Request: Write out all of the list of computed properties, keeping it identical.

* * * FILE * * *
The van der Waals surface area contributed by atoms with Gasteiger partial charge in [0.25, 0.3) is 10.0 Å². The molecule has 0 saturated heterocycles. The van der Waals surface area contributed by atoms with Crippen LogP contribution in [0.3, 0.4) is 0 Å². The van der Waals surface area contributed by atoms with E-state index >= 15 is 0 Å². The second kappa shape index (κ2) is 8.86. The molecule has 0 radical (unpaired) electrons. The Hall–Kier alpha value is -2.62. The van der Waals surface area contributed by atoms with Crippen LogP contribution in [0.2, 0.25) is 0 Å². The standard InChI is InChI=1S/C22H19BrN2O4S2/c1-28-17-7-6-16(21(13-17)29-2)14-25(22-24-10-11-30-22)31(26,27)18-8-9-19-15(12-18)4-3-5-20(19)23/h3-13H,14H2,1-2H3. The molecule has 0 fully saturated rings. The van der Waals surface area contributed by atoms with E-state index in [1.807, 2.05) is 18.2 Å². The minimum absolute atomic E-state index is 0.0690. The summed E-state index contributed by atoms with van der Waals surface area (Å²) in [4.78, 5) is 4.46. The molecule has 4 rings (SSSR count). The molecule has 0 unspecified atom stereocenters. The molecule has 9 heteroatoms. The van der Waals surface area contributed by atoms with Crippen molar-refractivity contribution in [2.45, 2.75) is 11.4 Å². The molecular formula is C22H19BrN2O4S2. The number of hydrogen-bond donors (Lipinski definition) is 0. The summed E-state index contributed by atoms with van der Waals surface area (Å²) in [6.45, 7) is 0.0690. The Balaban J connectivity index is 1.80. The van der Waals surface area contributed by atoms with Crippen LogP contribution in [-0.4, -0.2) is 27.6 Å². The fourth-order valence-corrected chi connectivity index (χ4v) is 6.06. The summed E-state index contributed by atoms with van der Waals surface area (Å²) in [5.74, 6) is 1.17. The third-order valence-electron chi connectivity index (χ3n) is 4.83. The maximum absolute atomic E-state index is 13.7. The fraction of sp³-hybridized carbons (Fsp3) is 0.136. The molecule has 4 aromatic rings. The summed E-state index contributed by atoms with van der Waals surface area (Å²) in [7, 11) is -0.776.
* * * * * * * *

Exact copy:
The van der Waals surface area contributed by atoms with Gasteiger partial charge in [0.25, 0.3) is 10.0 Å². The molecule has 0 saturated heterocycles. The van der Waals surface area contributed by atoms with Crippen LogP contribution in [0.3, 0.4) is 0 Å². The van der Waals surface area contributed by atoms with E-state index >= 15 is 0 Å². The second kappa shape index (κ2) is 8.86. The molecule has 0 radical (unpaired) electrons. The Hall–Kier alpha value is -2.62. The van der Waals surface area contributed by atoms with Crippen LogP contribution in [0.2, 0.25) is 0 Å². The standard InChI is InChI=1S/C22H19BrN2O4S2/c1-28-17-7-6-16(21(13-17)29-2)14-25(22-24-10-11-30-22)31(26,27)18-8-9-19-15(12-18)4-3-5-20(19)23/h3-13H,14H2,1-2H3. The molecule has 0 fully saturated rings. The van der Waals surface area contributed by atoms with E-state index in [1.807, 2.05) is 18.2 Å². The minimum absolute atomic E-state index is 0.0690. The summed E-state index contributed by atoms with van der Waals surface area (Å²) in [4.78, 5) is 4.46. The molecule has 4 rings (SSSR count). The molecule has 0 unspecified atom stereocenters. The molecule has 9 heteroatoms. The van der Waals surface area contributed by atoms with Crippen molar-refractivity contribution in [2.45, 2.75) is 11.4 Å². The molecular formula is C22H19BrN2O4S2. The number of hydrogen-bond donors (Lipinski definition) is 0. The summed E-state index contributed by atoms with van der Waals surface area (Å²) in [6.45, 7) is 0.0690. The Balaban J connectivity index is 1.80. The van der Waals surface area contributed by atoms with Crippen LogP contribution in [-0.4, -0.2) is 27.6 Å². The fourth-order valence-corrected chi connectivity index (χ4v) is 6.06. The summed E-state index contributed by atoms with van der Waals surface area (Å²) in [5.74, 6) is 1.17. The third-order valence-electron chi connectivity index (χ3n) is 4.83. The maximum absolute atomic E-state index is 13.7. The fraction of sp³-hybridized carbons (Fsp3) is 0.136. The molecule has 4 aromatic rings. The summed E-state index contributed by atoms with van der Waals surface area (Å²) in [7, 11) is -0.776.